Without the benefit of a crystal ball, it’s impossible to determine exactly how much one person will need to meet their individual retirement needs. We often hear that we’re living much longer, so the amount we retire on must last longer. However, what about the value of your retirement funds? How will inflation impact your savings, particularly if you’re still being highly conservative and holding a large portion of your portfolio in cash waiting for the economy to “settle down”?
Now and then a good place to start is by looking back at how inflation has affected the cost of living in Australia. The Reserve Bank of Australia (RBA) has a handy calculator on its website (www.rba.gov.au) that tells us how the cost of a “basket of goods and services” has changed over a chosen timeframe.
One hundred dollars worth of goods purchased in 1974 would now cost an astounding $765! You’re right, 40 years of retirement is not the norm (and we hope Australia never experiences 10% inflation as it did in the 70s), so let’s look at the value of $100 in a more realistic retirement timeframe of 20 years.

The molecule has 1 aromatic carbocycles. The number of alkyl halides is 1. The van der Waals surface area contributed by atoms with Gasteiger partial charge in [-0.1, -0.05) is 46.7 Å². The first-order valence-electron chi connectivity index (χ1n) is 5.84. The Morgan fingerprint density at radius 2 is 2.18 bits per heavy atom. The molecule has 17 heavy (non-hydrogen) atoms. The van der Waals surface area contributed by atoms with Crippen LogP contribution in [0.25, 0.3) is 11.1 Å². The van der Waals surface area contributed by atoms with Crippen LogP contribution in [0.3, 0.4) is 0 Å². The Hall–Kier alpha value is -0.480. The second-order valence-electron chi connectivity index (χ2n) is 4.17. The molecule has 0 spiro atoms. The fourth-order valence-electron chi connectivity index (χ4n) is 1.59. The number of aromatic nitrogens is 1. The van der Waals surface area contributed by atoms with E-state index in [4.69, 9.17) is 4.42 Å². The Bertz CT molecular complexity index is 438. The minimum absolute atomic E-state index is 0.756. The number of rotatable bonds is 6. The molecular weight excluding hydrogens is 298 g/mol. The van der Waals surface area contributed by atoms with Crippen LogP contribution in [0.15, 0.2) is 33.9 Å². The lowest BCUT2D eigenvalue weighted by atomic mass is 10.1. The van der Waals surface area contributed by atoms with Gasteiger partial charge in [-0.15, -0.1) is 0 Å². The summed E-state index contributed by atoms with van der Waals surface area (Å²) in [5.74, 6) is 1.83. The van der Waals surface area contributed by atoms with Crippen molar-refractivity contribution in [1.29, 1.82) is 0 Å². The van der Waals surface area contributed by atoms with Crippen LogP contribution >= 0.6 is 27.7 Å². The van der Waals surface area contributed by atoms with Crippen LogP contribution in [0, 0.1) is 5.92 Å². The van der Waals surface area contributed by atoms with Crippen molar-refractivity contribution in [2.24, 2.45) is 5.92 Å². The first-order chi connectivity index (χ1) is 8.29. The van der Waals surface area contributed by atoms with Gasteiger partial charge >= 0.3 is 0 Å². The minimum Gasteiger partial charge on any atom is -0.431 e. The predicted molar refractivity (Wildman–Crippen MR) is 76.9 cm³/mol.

One hundred dollars spent in 1994 grew to $170 in 2014. On first glance that doesn’t seem as astounding BUT when you realise that the increase over that time was 70%, you might be a bit more concerned. Over the 20 year period this averages out to just 2.7% per year, which doesn’t sound too bad and is within the RBA’s target – but let’s go back to your retirement fund investments.
Your retirement savings with “bonus” interest cash accounts currently earning anything from 0.01% to 4.0% pa interest, and term deposits about the same, apply the current inflation rate of 1.5% to this and you’ll realise that your cash is not earning very much; in fact in some accounts it’s losing value. This is why it’s so important to ensure your super is invested for growth that takes into account inflation in the lead up to and during your retirement.
Every investment must meet your own individual needs, now and into the future. If you would like to learn more about how to manage inflation in your retirement, speak to your financial advisor. They may not have a crystal ball, but they do have a good understanding of how all this works!
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